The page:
The oak tree does look like many of the trees we saw as we walked across England last summer. Sitting at the edge of a yard bordering an open field, the tree stands by itself, which is common in English pastures — a single tree with an unimpeded crown, standing grand and full, left to grow on its own for decades and decades.
I know this oak tree, and in fact have been so stuck by it I wrote a poem about it many years ago. The poem asks a question I’ve yet to answer.
If there’s an oak I recall
from year to year for the fineness
of its winter crown against dusk sky
as I climb from woods to cross
the Bailey’s fields, its branches a black
articulation against last light,
do the scars of the intervening year,
matter, all those months without considering
this simple view, now new
and long remembered all at once?
The early blossoming trees and bushes are ringed with color, their pink and white petals fallen like petticoats that have been dropped into the grass. I first saw this a few weeks ago in Tennessee, where the azaleas were finishing up their blooming circle and dropping their blaze of colors. Now I see it here in New Hampshire, again with azaleas and apple and cherry trees. I love the richness of color in the landscape now, trees at their peak of showing off. Here is a poem from long ago that comes to mind every year at this time.
What is the weight of a flower, the weight
of a tree bearing such blatant intent?
Every mass of blossoms, snow cloud,
exclamation, exuberance of fruit
to come, has a future, a history,
a moment of abandon, petals
splayed wide, drawing pollen to the core.
The wilt and decay towards apple
is hidden in new leaves, riches spent,
riches returned, petals salting the grass.
David and I landed back in New Hampshire yesterday afternoon, after a week away. Having been in Tennessee, we were used to fully leafed out trees and flowering azaleas and roses and peonies. But coming home to a week’s worth of bud growth on the trees here, the growing grass, the violets popping up in my yard and garden, was a welcome scene. Trees are like grand flowers in NH this time of year, as their buds break into catkins and furry pods of unfurling leaves, blurring the landscape with red and gold. I wrote this poem about 15 years ago, but still remember it every year at this point in the season.
I don’t inhabit my skin.
Here’s a story that hasn’t been told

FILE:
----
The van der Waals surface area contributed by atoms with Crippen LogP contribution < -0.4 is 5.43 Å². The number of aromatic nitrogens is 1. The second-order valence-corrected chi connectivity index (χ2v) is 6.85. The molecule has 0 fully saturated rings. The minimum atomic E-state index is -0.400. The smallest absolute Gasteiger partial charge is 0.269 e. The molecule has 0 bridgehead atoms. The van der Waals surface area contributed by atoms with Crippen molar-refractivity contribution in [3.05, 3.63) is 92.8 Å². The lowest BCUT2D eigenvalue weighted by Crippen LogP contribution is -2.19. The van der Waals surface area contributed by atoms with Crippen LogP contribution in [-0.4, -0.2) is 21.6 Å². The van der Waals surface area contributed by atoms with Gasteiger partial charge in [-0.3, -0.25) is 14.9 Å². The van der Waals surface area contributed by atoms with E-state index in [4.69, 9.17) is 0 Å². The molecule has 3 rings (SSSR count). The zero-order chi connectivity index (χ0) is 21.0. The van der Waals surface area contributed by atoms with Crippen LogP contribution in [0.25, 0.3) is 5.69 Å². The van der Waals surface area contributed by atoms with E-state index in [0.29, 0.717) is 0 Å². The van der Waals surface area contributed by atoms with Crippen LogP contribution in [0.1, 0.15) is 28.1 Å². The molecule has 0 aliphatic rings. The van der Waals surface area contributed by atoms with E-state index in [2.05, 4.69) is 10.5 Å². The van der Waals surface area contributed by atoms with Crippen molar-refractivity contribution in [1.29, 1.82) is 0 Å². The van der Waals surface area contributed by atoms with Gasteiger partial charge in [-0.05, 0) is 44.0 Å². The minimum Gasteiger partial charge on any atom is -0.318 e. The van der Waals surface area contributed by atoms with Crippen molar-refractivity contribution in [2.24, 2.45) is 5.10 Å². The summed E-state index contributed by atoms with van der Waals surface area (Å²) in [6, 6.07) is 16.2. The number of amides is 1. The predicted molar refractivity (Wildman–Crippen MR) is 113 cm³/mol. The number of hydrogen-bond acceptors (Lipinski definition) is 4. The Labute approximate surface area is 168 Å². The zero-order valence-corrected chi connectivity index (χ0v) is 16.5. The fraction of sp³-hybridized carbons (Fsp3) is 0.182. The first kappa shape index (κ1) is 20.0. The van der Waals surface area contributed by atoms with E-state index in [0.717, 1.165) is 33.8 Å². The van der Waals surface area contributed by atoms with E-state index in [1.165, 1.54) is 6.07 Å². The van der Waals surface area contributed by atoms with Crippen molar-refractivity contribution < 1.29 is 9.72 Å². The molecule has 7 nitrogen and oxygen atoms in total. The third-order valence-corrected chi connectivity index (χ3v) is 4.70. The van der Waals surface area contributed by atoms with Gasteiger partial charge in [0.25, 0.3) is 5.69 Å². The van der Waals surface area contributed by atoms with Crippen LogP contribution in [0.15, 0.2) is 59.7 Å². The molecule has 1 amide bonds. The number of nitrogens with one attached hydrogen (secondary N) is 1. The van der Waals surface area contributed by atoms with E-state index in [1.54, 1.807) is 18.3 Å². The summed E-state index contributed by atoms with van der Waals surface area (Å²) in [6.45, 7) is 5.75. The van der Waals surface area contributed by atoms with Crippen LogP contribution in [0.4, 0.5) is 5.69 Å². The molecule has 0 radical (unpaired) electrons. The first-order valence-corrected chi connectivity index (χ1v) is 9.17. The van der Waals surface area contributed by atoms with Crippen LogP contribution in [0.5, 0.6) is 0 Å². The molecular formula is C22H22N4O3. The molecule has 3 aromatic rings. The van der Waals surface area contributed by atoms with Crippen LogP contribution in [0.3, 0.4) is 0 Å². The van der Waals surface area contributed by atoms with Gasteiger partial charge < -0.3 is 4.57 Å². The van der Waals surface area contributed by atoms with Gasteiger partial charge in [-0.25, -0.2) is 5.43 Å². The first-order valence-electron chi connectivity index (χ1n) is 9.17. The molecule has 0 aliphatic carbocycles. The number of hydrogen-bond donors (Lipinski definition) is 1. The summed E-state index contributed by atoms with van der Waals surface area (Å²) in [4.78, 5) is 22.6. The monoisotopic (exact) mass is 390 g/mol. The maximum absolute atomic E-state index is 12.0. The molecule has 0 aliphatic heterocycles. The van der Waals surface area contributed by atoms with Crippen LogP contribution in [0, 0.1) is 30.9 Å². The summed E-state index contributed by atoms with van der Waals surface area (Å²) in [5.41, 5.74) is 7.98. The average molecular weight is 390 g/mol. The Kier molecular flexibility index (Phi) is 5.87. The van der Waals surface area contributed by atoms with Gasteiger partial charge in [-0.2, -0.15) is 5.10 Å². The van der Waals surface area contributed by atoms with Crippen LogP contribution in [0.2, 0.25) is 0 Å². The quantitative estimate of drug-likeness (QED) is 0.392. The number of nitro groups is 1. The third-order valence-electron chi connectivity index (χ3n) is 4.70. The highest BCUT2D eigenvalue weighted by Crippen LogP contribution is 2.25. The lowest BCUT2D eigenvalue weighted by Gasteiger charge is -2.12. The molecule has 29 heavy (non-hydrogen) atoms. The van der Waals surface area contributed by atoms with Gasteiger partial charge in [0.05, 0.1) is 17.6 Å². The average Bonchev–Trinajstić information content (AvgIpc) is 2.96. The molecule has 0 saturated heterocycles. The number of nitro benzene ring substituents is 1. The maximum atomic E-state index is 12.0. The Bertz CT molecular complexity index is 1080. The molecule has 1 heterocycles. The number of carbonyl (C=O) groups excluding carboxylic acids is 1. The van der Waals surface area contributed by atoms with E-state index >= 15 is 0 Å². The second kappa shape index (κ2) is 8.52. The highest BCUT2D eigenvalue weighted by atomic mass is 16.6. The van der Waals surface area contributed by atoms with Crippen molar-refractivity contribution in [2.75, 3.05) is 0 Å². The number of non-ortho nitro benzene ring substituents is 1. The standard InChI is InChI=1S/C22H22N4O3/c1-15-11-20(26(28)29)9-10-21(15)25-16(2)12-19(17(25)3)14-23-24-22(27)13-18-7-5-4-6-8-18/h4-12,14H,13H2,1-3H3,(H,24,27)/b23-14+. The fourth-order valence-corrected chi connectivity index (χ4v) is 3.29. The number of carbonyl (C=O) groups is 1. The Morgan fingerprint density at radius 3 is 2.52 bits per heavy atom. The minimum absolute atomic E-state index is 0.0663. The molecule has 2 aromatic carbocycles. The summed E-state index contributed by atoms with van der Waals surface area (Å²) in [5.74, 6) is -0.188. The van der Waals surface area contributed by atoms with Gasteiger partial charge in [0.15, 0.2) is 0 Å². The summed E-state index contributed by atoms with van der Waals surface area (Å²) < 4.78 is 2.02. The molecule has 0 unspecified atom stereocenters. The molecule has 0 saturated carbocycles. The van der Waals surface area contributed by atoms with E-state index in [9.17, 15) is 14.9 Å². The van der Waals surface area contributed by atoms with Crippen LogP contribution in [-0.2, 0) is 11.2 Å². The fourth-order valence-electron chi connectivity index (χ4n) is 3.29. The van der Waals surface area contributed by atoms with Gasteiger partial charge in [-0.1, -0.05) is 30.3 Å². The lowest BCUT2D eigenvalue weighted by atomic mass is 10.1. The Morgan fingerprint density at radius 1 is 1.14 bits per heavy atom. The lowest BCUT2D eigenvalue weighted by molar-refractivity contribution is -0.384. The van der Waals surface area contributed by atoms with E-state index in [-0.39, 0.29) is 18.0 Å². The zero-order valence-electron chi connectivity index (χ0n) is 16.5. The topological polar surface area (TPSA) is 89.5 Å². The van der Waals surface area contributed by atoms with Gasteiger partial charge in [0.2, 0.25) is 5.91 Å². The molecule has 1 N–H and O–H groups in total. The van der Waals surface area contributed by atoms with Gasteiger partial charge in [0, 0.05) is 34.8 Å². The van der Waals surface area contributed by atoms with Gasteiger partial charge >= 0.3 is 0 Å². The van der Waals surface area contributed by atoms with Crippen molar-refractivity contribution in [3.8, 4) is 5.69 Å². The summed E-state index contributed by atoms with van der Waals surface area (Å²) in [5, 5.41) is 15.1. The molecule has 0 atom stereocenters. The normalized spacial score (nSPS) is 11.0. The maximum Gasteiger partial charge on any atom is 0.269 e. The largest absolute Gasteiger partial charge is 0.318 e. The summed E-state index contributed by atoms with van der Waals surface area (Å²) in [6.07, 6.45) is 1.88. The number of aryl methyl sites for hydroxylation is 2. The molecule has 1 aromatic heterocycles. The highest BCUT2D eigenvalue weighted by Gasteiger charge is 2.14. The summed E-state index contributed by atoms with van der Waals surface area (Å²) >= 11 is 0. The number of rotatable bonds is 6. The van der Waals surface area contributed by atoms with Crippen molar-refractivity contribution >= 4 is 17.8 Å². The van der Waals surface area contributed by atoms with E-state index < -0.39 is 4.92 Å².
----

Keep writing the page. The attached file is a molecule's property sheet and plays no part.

about the trees, first budding,
branch tips tinting the horizon.
Trees don’t inhabit their bark;
all parts are one wisdom, one being
translated through one set of roots,
fibers drinking from the same soil,
then feeding that soil when dead.
Afternoons cloud over as expected,
dimming the sunlight that torches
those reds, oranges, yellows
of leaf buds splitting open to green.
Now begins gradual disappearance —
the long view constricts to the brevity
of the yard. And on this side
I disappear, my skin and stories
coming with me.
Morning moon floats cream
Light falling into dark trees
Sun’s color coming.
The botanical garden in Montreal is spectacular. It’s considered one of the most important botanical gardens in the world, due to the extent of its gardens and plant collections, and is also one of the largest. With over 181 acres, 10 greenhouses, more than 26,000 species of plants, arranged in stunning thematic gardens, it’s a mind-boggling treasure. Every path David and I followed took us to another visual delight.
While we were taking photographs of the trumpet like seed heads of water lilies in the Chinese garden pool, a man came up behind us and said, “It’s so beautiful. You could go all the way to China and not see anything as beautiful as this.” As I agreed he asked if we’d seen the bonsai collection around the corner, which we hadn’t. We followed a path around another corner, and there was miniature grandeur, perfectly shaped and sculpted tiny trees, some older than 100 years. The living art of plants exemplified by the bonsai trees spoke for all that this botanical garden represents — finding and holding beauty so that it can speak its own language.